In the words of materials designer Sarah Miller, “there is possibly no better way to understand people than by assessing their stuff.”
This past year, Miller partnered with Invision (where she worked as a senior designer from 2007 to 2011) to create Objects Made, a curated exhibition of handcrafted products and the design trends they represent.
The idea began with Invision’s Corporate Vice President of Marketing Ross Leonard, who saw a two-way learning opportunity in taking a trends presentation on the road. “We want to become more design literate ourselves, and to really engage the design community more,” he said, noting that the Invision design team immediately identified Miller as the perfect person to lead the project’s development.
They gave her the freedom to explore without constraint—no easy task given the vast range of emerging trend indicators to examine. Then Miller found the New York Times article “In Fashion, Are Trends Passé?” proclaiming the demise of trends as we know them. “Increasingly, trend reports rank fairly low on consumer checklists,” it read. “Shoppers instead glean their fashion intelligence from a welter of sources, among them the runways, the Internet, and the streets.”
“It got me thinking about how I was going to approach the project,” Miller recalled. “The trends are not top down anymore; they’re coming from the bottom up in a lot of cases. I started my research from the ground up, and just focused on people and objects and interesting things right here in the very cultural hub I’m currently living in.”
The result was an organic journey through a sea of artisans and craftspeople in Miller’s hometown of Portland, Ore. She was welcomed into the studios—and in many cases, the homes—of 21 designers to learn first-hand about their philosophies and processes as makers.
While Sarah did identify four traditional aesthetic trends , she also uncovered 10 common ways of working, which encapsulate a modern ethos of design and reflect larger movements in our society and culture.
“Once Sarah got involved, it kind of morphed from what was maybe your more conventional, less original, typical trends presentation, to a more meaningful study of the creative process,” Leonard said.
The Objects Made designers span categories from fashion to furnishings to toys, but all of their design work can be summed up by a single, overarching word: authentic.
“Time and time again, it confirms as a designer that the process is not completely different across different industries or products,” Miller said. “They all sort of follow a similar process beginning to end, if you were to boil it down to the simplest steps.”
The current maker movement is a tangible reflection of our search for meaning in a mass-produced, digital age. This modern counterpoint to the Industrial Revolution values handmade craft, unique items, a deep respect for materiality and for the skills of makers who manipulate them, and a willingness to collaborate and customize.
“It’s looking back to move forward, mixing the old world with the new world, taking something that’s old but making it modern, or making something that’s modern but referencing the past,” Miller said. “It’s a mix of the two that right now makes things feel good.”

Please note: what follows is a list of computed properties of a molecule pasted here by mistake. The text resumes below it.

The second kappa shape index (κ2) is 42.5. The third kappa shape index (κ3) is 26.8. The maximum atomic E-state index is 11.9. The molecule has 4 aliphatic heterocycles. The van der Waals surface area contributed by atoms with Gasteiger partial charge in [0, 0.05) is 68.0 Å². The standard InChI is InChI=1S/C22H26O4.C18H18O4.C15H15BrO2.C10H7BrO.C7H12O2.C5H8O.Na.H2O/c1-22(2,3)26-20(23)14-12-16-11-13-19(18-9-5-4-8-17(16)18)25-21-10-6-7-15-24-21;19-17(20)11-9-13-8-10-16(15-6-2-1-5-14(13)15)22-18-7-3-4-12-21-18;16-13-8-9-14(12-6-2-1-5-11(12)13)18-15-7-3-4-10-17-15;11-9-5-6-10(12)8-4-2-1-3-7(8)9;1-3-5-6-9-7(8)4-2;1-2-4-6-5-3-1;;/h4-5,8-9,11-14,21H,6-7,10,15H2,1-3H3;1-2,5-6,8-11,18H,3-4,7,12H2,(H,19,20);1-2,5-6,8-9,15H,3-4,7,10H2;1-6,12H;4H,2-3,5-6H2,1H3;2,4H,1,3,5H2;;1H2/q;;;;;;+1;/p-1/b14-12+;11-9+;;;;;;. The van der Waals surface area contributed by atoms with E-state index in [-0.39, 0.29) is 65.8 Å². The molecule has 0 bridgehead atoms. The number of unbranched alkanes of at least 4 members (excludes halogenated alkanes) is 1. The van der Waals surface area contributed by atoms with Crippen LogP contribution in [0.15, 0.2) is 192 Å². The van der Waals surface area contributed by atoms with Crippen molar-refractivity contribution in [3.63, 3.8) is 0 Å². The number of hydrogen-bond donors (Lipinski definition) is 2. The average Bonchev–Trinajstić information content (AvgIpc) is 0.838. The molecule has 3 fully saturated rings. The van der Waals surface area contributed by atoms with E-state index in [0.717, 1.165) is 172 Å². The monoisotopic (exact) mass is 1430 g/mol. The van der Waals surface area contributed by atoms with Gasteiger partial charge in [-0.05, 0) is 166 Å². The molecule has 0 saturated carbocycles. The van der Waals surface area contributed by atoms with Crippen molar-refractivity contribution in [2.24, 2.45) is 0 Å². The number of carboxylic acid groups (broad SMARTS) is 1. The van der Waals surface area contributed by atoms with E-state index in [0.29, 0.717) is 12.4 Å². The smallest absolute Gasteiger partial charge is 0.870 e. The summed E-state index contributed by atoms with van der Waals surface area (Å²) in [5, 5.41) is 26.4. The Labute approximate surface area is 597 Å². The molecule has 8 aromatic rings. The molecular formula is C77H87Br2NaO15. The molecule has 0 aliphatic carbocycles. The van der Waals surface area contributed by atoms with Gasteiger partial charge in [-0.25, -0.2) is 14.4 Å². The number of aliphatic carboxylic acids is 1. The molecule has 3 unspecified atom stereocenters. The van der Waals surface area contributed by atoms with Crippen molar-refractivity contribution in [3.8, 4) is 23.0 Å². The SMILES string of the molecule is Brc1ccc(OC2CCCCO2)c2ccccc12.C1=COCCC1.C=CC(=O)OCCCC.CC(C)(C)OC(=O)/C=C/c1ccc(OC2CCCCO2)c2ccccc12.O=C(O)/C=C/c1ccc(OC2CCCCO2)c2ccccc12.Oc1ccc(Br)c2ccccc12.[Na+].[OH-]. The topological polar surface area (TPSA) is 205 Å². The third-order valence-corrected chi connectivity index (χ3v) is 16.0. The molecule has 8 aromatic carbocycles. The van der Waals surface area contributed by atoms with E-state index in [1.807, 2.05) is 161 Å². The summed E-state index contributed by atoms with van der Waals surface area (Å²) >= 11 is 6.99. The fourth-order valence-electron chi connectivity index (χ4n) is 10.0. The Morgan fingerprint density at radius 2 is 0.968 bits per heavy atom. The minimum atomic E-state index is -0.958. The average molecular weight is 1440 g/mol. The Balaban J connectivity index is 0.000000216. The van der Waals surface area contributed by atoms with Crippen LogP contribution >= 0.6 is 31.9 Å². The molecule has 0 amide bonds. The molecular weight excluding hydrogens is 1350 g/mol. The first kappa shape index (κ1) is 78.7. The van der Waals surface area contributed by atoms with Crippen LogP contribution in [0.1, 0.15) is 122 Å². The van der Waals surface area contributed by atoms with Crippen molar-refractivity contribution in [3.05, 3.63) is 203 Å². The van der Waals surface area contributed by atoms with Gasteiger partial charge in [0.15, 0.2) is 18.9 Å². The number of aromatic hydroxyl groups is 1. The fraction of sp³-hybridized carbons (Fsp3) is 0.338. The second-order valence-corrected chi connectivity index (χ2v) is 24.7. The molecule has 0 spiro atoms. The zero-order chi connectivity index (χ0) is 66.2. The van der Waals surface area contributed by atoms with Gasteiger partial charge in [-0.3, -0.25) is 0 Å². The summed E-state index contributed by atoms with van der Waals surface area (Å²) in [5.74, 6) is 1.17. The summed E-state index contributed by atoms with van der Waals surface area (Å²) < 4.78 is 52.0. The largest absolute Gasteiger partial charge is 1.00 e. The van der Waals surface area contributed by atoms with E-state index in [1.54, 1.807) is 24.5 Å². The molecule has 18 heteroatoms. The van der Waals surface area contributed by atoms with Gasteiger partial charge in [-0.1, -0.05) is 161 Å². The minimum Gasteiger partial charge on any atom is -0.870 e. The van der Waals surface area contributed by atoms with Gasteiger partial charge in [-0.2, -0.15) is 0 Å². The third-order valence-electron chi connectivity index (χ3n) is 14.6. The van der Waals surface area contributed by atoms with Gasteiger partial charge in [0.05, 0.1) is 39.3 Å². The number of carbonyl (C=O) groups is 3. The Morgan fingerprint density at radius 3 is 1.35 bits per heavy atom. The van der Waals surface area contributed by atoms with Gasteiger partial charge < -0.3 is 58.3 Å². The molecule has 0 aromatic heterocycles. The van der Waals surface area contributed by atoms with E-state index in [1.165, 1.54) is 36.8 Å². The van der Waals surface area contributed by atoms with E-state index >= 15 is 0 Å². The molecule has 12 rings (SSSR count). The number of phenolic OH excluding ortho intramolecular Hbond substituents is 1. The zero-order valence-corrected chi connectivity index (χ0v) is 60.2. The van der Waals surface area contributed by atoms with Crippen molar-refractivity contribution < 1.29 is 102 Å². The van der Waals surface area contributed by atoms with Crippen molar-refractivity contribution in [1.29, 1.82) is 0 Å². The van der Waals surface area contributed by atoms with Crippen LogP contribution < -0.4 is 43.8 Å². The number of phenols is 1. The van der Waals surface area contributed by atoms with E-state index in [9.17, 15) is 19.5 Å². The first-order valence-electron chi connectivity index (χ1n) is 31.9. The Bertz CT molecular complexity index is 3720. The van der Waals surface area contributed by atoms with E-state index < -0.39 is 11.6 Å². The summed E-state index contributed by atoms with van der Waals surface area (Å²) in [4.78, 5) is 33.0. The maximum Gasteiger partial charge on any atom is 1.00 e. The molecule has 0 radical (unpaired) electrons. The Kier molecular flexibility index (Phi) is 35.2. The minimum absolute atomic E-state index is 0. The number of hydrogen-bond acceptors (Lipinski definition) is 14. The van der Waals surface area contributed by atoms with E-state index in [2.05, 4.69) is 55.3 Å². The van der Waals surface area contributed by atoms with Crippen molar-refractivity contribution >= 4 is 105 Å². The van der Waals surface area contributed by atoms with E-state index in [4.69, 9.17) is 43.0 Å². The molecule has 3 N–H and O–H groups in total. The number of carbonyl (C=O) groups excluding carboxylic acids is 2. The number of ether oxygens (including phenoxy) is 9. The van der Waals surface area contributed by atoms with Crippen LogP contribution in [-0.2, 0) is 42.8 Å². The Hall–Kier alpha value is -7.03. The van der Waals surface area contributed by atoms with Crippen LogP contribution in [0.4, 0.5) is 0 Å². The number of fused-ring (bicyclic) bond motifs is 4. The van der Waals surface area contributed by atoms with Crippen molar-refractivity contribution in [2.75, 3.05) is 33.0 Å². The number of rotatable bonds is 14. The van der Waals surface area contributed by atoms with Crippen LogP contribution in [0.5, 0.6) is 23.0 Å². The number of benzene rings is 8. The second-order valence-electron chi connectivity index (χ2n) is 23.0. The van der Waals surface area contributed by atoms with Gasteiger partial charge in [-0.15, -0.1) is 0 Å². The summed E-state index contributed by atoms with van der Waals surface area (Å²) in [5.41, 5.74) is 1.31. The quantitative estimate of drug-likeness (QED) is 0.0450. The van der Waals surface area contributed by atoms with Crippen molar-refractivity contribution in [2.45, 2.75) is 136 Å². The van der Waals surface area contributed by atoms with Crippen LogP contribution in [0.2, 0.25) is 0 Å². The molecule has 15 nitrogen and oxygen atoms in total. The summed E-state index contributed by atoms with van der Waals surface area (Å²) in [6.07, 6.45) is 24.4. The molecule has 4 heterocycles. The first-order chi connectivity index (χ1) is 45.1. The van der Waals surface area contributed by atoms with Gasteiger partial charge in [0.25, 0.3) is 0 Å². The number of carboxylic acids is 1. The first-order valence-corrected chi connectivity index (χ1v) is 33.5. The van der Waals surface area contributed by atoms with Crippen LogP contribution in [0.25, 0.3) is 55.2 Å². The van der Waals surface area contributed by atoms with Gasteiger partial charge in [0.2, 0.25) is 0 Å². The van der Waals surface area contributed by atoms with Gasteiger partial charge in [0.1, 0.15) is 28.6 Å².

The movement is modern, to be sure, and technology is a critical component—both in the production process and as a means of disseminating the message. The trends that now start at the grassroots level are rising up through social media, and through the eyes of careful design scouts like Miller herself.
10 Design Trends
Through her research and explorations, Sarah Miller uncovered 10 common ways of working that encapsulate a modern ethos of design, and reflect larger movements in our society and culture. Click below to see the 10 points and the designers who embody them.
Now, national retailers such as Anthropologie and J.Crew are commissioning the work of local artisans, further blurring the lines between craft and mass produced product. “It’s creating a lot of awareness for what the artisans are doing, and shows [the large retailers’] consumers they care about that.”
But how does this translate into the contract design market? For mid-sized contract manufacturers like Invision, it’s about built-in flexibility and a willingness to experiment like the makers do.
“In a way, [Objects Made] kind of reinforces how important it is for products to have a point of view, whether it’s furniture, or seating, or a floorcovering,” Leonard said. “As a smaller manufacturer, we’re somewhat different in that we can be a little more nimble from a manufacturing standpoint. We don’t have to make a product that’s going to sell 20 million yards a year. We can experiment a little bit and take risk and create products that perhaps are a little more personal.”
Of course, from product trends follow interior design trends. Here, end-users are so removed from the design and specification process that the quest for “authentic meaning” poses a big challenge—but not one that is impossible to overcome, according to Miller, so long as “choices are made with an intention and with a concept in mind.”
“If someone is really paying attention to the yarns they’re selecting and the color palates they’re putting together, the way they’re mixing the yarn, the machine they’re using—whether you’re designing contract, residential, or consumer goods, if you’re giving the product that kind of awareness, it will show up,” she said. “There will be something special about it.”
Objects Made will also be coming to Atlanta, Minneapolis, Houston, and Portland in 2014! Visit the Inside Sources blog at for more information and upcoming dates.